Fax: 0086 – 10 – 653 21 505

E-Mail: peking-ob @


Consulate General of the Federal Republic of Austria in Hong Kong

2201 Chinachem Tower, 34-37 Connaught Road

Central Hong Kong

Tel: 00852 – 2522 80 86/-87/-88/-89

Fax: 00852 – 2521 87 73

Email: hongkong-gk@bmaa.gv. at

Representations from Macau (or China) in Austria

Since Macau belongs to China under international law, Hong Kong does not have its own diplomatic missions in Austria.

Embassy of the PR China in Vienna

Metternichgasse 4

1030 Vienna

Tel: 0043 – (0) 1 – 714 31 49

Fax: 0043 – (0) 1 – 713 68 16



Swiss representation for Macau (or China)

The Swiss embassy in Beijing is also responsible for Macau.

Swiss Embassy in Beijing

Sanlitun Dongwujie 3

Beijing (Peking) 100 600

Tel: 0086 – 10 – 85 32 88 88

0086 – 10 – 85 32 87 55

Fax: 0086 – 10 – 65 32 43 53

0086 – 10 – 65 32 62 10

E- Mail:


Consulate General in Hong Kong

Suite 6206-07

Central Plaza

18 Harbor Road

Wanchai, Hong Kong

Tel: 00852 – 25 22 71 47/-48

Fax: 00852 – 28 45 26 19



Representations from Macau (or China) in Switzerland

Since Macau belongs to China under international law, Hong Kong does not have its own diplomatic missions in Switzerland.

Embassy of the PR China in Bern

Kalcheggweg 10

3006 Bern

Tel: 0041 – (0) 31 – 352 73 33

0041 – (0) 31 – 351 63 37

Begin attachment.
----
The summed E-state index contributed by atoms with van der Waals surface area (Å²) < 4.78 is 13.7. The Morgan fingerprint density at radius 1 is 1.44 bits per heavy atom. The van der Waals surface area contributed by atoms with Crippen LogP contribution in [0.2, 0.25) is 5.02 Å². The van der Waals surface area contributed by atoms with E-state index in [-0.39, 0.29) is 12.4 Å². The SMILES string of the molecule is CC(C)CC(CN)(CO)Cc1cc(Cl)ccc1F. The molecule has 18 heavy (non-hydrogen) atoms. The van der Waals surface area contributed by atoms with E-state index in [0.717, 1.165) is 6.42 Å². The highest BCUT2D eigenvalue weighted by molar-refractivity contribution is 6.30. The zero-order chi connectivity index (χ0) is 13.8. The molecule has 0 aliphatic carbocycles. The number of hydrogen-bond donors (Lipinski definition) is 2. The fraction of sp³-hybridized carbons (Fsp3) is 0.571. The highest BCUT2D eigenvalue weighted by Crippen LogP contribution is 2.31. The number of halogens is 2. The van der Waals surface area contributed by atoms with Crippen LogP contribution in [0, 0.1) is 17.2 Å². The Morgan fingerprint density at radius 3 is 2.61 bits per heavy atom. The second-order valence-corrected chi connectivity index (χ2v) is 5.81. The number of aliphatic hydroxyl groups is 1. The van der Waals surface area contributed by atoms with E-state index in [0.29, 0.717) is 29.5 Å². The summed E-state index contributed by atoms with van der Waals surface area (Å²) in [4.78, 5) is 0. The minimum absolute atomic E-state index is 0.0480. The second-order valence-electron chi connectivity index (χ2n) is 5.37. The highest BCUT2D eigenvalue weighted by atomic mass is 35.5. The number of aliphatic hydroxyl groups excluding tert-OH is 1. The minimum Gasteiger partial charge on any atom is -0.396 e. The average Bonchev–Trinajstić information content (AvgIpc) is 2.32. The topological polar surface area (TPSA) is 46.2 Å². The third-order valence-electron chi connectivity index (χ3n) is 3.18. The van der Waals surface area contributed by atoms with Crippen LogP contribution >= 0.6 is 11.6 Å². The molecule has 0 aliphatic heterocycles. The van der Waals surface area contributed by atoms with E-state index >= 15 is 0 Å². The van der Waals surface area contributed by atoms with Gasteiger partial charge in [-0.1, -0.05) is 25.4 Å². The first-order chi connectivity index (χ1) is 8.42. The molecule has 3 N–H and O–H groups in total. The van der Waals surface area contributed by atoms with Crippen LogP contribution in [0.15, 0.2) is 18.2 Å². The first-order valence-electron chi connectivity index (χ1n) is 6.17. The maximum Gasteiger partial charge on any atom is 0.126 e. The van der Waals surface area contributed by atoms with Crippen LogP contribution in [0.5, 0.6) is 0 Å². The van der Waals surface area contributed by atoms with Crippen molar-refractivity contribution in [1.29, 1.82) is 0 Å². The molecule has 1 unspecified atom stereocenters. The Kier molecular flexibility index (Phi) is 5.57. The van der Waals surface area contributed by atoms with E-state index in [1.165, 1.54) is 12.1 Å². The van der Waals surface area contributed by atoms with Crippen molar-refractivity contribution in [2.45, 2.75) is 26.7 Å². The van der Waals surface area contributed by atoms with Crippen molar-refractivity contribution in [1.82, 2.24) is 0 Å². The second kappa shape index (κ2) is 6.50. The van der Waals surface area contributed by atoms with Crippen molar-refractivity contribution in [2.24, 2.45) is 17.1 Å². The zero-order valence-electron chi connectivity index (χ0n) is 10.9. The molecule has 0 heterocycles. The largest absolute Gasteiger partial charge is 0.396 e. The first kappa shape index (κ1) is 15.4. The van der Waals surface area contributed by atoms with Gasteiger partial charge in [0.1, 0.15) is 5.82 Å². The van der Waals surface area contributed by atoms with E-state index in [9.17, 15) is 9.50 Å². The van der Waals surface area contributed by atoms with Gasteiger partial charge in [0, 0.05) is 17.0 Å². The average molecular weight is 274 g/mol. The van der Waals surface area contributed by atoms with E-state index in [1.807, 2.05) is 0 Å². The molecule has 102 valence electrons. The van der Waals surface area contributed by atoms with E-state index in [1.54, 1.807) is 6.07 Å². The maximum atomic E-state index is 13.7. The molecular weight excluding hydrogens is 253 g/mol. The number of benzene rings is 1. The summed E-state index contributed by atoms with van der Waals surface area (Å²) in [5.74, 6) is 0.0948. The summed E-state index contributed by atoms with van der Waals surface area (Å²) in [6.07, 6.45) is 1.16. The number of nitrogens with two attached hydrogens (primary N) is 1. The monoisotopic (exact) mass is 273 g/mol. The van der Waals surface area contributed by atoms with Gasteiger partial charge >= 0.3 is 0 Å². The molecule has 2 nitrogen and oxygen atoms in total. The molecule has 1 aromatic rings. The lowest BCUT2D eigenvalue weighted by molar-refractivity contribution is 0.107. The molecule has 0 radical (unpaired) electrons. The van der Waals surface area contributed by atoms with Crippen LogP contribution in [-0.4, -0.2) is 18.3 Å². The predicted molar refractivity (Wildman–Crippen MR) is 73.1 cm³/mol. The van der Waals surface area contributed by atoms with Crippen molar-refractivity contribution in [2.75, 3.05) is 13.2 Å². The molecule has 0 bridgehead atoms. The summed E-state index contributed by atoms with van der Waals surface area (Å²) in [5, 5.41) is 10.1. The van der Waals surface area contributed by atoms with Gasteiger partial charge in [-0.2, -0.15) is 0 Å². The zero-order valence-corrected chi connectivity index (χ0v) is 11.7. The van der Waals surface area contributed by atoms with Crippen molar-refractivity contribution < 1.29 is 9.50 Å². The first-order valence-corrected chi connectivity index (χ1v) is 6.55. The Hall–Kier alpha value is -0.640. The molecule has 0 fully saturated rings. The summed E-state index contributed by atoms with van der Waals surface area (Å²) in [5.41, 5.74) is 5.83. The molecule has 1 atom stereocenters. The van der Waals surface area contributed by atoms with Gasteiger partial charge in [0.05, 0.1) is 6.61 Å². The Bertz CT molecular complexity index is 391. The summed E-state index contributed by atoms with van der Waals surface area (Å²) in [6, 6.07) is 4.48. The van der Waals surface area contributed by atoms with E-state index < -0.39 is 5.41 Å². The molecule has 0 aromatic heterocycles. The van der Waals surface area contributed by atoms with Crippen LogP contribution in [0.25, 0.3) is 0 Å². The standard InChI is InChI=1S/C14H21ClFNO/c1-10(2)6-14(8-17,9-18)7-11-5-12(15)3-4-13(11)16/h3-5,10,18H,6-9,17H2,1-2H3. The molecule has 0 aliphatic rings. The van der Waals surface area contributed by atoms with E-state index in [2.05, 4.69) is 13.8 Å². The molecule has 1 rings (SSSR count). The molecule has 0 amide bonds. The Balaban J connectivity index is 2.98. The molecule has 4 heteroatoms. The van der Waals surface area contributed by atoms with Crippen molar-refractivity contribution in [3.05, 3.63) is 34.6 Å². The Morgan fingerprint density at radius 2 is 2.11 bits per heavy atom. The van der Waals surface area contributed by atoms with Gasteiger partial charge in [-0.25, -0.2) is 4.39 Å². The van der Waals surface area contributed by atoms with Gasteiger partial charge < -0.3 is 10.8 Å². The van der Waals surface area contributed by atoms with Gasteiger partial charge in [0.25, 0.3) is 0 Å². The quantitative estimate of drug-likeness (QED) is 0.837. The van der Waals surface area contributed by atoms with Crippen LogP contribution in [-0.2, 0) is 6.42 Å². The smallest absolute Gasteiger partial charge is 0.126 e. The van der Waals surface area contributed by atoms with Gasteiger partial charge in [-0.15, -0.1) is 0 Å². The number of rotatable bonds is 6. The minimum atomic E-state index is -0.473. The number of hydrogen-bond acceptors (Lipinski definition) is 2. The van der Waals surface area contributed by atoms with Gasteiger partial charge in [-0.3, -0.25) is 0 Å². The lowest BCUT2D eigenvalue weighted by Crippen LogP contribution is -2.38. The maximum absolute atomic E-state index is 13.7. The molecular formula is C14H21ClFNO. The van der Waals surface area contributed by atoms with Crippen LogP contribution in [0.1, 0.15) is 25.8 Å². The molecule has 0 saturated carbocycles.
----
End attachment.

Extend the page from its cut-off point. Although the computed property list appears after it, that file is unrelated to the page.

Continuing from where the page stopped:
Fax: 0041 – (0) 31 – 351 45 73

Email: china-embassy @


Tourist office

Macau Government Tourist Office

No. 335-341, Edificio “Hot Line”, 12 Andar


Tel: 00853 – 31 55 66

Fax: 00853 – 51 01 04


Macau: Travel Medicine, Vaccinations, and Warnings

Infectious Diseases

In Macau, the following infectious diseases, which are not or less common in Germany or Central and Northern Europe, are to be expected:

  • Malaria: There is no risk of malaria in the country.
  • Intestinal infections from contaminated food or water, including amoebas, lamblia, salmonella, shigella, worm infestation and all kinds of viruses and bacteria
  • Dengue fever disease
  • Hepatitis A and B
  • Polio, polio
  • tetanus

Recommended vaccinations

when traveling to Macau are recommended vaccinations against the following diseases:

  • Diphtheria – a vaccination against diphtheria should always exist, also in the home country.
  • Hepatitis A and B
  • Polio, polio – vaccination against polio should always exist, also in the home country.
  • Tetanus – a vaccination against tetanus should always exist, also in the home country

Vaccination Requirement There are no vaccination requirements when entering or staying in Macau.

Who pays for vaccinations in Germany?